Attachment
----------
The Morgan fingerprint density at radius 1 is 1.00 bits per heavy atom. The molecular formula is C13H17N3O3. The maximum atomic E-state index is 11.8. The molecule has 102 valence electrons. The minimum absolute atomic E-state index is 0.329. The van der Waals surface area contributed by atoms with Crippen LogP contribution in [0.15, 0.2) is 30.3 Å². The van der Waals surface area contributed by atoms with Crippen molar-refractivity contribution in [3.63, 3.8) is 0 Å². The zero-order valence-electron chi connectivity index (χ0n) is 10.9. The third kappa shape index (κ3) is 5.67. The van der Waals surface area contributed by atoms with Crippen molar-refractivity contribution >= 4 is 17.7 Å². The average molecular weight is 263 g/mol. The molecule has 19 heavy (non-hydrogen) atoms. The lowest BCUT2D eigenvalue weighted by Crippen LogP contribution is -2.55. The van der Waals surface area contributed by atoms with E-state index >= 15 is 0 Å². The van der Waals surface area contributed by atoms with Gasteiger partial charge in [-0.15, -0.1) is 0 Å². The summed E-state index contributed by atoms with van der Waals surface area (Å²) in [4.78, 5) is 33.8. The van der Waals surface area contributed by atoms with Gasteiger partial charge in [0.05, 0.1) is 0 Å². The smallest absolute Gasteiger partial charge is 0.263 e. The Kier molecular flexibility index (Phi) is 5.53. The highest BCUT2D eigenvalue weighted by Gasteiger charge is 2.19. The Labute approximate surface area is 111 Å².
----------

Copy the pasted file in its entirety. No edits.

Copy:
The Morgan fingerprint density at radius 1 is 1.00 bits per heavy atom. The molecular formula is C13H17N3O3. The maximum atomic E-state index is 11.8. The molecule has 102 valence electrons. The minimum absolute atomic E-state index is 0.329. The van der Waals surface area contributed by atoms with Crippen LogP contribution in [0.15, 0.2) is 30.3 Å². The van der Waals surface area contributed by atoms with Crippen molar-refractivity contribution in [3.63, 3.8) is 0 Å². The zero-order valence-electron chi connectivity index (χ0n) is 10.9. The third kappa shape index (κ3) is 5.67. The van der Waals surface area contributed by atoms with Crippen molar-refractivity contribution >= 4 is 17.7 Å². The average molecular weight is 263 g/mol. The molecule has 19 heavy (non-hydrogen) atoms. The lowest BCUT2D eigenvalue weighted by Crippen LogP contribution is -2.55. The van der Waals surface area contributed by atoms with E-state index >= 15 is 0 Å². The van der Waals surface area contributed by atoms with Gasteiger partial charge in [-0.15, -0.1) is 0 Å². The summed E-state index contributed by atoms with van der Waals surface area (Å²) in [4.78, 5) is 33.8. The van der Waals surface area contributed by atoms with Gasteiger partial charge in [0.05, 0.1) is 0 Å². The smallest absolute Gasteiger partial charge is 0.263 e. The Kier molecular flexibility index (Phi) is 5.53. The highest BCUT2D eigenvalue weighted by Gasteiger charge is 2.19. The Labute approximate surface area is 111 Å².